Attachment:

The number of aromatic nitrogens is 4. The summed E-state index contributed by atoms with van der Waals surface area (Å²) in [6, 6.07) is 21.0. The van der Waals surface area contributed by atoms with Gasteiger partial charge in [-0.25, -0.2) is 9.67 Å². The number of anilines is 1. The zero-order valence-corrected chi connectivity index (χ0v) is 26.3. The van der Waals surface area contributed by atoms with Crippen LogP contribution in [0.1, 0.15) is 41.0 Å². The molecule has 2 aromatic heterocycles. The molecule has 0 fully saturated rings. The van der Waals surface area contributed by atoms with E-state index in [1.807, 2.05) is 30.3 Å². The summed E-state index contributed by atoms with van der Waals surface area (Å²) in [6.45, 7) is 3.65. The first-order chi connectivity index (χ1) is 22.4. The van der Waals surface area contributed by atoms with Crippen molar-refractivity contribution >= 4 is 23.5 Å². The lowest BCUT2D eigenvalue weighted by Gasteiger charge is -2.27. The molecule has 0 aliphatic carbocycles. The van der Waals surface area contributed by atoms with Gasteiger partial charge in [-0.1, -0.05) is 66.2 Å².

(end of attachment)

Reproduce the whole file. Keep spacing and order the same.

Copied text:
The number of aromatic nitrogens is 4. The summed E-state index contributed by atoms with van der Waals surface area (Å²) in [6, 6.07) is 21.0. The van der Waals surface area contributed by atoms with Gasteiger partial charge in [-0.25, -0.2) is 9.67 Å². The number of anilines is 1. The zero-order valence-corrected chi connectivity index (χ0v) is 26.3. The van der Waals surface area contributed by atoms with Crippen LogP contribution in [0.1, 0.15) is 41.0 Å². The molecule has 2 aromatic heterocycles. The molecule has 0 fully saturated rings. The van der Waals surface area contributed by atoms with E-state index in [1.807, 2.05) is 30.3 Å². The summed E-state index contributed by atoms with van der Waals surface area (Å²) in [6.45, 7) is 3.65. The first-order chi connectivity index (χ1) is 22.4. The van der Waals surface area contributed by atoms with Crippen molar-refractivity contribution >= 4 is 23.5 Å². The lowest BCUT2D eigenvalue weighted by Gasteiger charge is -2.27. The molecule has 0 aliphatic carbocycles. The van der Waals surface area contributed by atoms with Gasteiger partial charge in [-0.1, -0.05) is 66.2 Å².